A proposed bill is under consideration and may be filed during the 2013 Texas Legislative Session. If the bill passes, locations that are off-limits to CHL’s will be reduced, but they still will not be able to carry in bars (51% locations), while intoxicated, or in locations that are made off-limits by federal law. Private property owners will still be able to prevent CHL’s from carrying a concealed handgun on their property, pursuant to Texas Penal Code Section 30.06.
Over the years during discussions of off-limits locations, one would often hear the question asked, “why would you need a gun in _____________[?].” That question misses the mark because it ignores the area between the CHL’s car in the off-limits locations. For example, I seriously doubt that my wife would ever need to use her self-defense handgun while watching a Houston Texans football game in Reliant Stadium. However, over the years there have been several people murdered, assaulted, robbed and raped in the parking lot surrounding Reliant Stadium, so she could well need her handgun going to and from her car. The question should not be “why would you need a handgun,” it should be “is there a compelling reason to exclude handguns?” In view of the excellent track record CHL’s have earned over the past sixteen years, the unequivocal answer is “no.”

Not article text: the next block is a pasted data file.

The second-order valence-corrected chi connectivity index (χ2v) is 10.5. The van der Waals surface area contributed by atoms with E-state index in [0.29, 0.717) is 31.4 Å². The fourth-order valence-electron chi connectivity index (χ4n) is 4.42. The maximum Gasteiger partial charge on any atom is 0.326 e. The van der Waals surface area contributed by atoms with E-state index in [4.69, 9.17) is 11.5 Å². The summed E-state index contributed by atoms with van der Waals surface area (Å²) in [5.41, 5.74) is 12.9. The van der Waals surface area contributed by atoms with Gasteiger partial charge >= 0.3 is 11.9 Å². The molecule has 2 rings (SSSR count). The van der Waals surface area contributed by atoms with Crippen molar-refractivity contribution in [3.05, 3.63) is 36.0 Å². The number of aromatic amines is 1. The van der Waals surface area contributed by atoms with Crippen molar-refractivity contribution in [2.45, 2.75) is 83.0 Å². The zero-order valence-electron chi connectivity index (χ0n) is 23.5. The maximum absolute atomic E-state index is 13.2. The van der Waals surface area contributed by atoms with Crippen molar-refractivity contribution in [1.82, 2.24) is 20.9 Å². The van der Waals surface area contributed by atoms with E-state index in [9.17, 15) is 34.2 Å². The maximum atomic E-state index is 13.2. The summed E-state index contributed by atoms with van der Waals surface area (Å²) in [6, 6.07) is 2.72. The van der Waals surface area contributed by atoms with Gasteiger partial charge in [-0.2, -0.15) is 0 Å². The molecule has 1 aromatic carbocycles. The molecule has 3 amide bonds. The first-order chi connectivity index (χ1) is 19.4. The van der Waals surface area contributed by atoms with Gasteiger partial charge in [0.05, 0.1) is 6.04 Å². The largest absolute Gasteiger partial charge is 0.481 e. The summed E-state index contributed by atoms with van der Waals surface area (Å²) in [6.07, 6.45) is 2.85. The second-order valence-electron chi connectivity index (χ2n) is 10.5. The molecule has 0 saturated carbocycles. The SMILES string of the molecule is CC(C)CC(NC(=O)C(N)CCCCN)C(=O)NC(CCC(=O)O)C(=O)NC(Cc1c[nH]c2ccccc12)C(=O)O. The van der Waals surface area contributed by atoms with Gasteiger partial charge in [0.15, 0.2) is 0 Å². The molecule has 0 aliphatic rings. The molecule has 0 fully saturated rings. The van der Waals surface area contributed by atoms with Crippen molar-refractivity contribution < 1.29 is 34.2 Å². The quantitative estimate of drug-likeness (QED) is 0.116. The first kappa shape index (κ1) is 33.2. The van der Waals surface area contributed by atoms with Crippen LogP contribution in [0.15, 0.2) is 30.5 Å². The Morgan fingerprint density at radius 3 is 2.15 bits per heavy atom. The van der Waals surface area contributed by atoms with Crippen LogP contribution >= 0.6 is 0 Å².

We must also remember that every time a CHL is forced to remove his or her handgun and leave it in their car, we are increasing the likelihood that a criminal will see the CHL disarming and will target that vehicle for a burglary. It is ironic that the greater the likelihood of this happening, the more likely the CHL would need their handgun walking to and from the off-limits location.
The fear of the unknown that existed sixteen years ago and prompted the creation of numerous off-limits areas applicable to Texas CHL’s no longer exists. Empirical evidence proves that Texas CHL’s are honest, law-abiding responsible citizens who have earned our trust. Every time we require a CHL to remove their self-defense handgun before entering an off-limits location, we are rendering defenseless the most law-abiding of our citizens. It is time to recognize CHL’s for their outstanding record over the last sixteen years and give them equal standing with other CHL’s who have been singled out for preferential treatment.